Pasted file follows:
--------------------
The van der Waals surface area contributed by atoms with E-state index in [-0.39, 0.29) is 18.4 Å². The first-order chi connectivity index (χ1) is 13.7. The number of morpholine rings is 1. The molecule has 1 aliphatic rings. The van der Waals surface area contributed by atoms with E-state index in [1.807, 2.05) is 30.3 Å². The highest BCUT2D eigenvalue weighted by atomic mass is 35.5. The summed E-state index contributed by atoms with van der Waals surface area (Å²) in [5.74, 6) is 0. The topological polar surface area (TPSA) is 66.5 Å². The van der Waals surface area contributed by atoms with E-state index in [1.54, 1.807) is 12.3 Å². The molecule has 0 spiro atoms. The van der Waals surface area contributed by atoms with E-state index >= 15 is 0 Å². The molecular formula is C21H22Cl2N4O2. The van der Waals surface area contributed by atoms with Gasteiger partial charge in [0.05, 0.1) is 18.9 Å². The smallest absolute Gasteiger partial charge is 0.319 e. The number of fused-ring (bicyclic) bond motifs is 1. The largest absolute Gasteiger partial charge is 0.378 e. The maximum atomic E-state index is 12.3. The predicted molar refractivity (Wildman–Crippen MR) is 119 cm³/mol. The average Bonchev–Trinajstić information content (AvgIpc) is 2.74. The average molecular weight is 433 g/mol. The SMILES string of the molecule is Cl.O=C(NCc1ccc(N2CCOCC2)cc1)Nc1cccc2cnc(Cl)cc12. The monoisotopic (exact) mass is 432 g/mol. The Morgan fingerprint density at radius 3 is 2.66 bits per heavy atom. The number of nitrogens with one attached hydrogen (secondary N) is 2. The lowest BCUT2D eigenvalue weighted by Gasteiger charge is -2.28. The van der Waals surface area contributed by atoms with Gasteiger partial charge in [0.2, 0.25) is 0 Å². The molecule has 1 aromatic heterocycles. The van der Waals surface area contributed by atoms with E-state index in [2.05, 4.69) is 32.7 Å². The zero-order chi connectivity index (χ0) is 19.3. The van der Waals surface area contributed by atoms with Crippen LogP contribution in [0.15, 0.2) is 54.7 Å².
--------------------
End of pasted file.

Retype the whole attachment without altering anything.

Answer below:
The van der Waals surface area contributed by atoms with E-state index in [-0.39, 0.29) is 18.4 Å². The first-order chi connectivity index (χ1) is 13.7. The number of morpholine rings is 1. The molecule has 1 aliphatic rings. The van der Waals surface area contributed by atoms with E-state index in [1.807, 2.05) is 30.3 Å². The highest BCUT2D eigenvalue weighted by atomic mass is 35.5. The summed E-state index contributed by atoms with van der Waals surface area (Å²) in [5.74, 6) is 0. The topological polar surface area (TPSA) is 66.5 Å². The van der Waals surface area contributed by atoms with E-state index in [1.54, 1.807) is 12.3 Å². The molecule has 0 spiro atoms. The van der Waals surface area contributed by atoms with E-state index >= 15 is 0 Å². The molecular formula is C21H22Cl2N4O2. The van der Waals surface area contributed by atoms with Gasteiger partial charge in [0.05, 0.1) is 18.9 Å². The smallest absolute Gasteiger partial charge is 0.319 e. The number of fused-ring (bicyclic) bond motifs is 1. The largest absolute Gasteiger partial charge is 0.378 e. The maximum atomic E-state index is 12.3. The predicted molar refractivity (Wildman–Crippen MR) is 119 cm³/mol. The average Bonchev–Trinajstić information content (AvgIpc) is 2.74. The average molecular weight is 433 g/mol. The SMILES string of the molecule is Cl.O=C(NCc1ccc(N2CCOCC2)cc1)Nc1cccc2cnc(Cl)cc12. The monoisotopic (exact) mass is 432 g/mol. The Morgan fingerprint density at radius 3 is 2.66 bits per heavy atom. The number of nitrogens with one attached hydrogen (secondary N) is 2. The lowest BCUT2D eigenvalue weighted by Gasteiger charge is -2.28. The van der Waals surface area contributed by atoms with Gasteiger partial charge in [0.2, 0.25) is 0 Å². The molecule has 1 aromatic heterocycles. The van der Waals surface area contributed by atoms with E-state index in [2.05, 4.69) is 32.7 Å². The zero-order chi connectivity index (χ0) is 19.3. The van der Waals surface area contributed by atoms with Crippen LogP contribution in [0.15, 0.2) is 54.7 Å².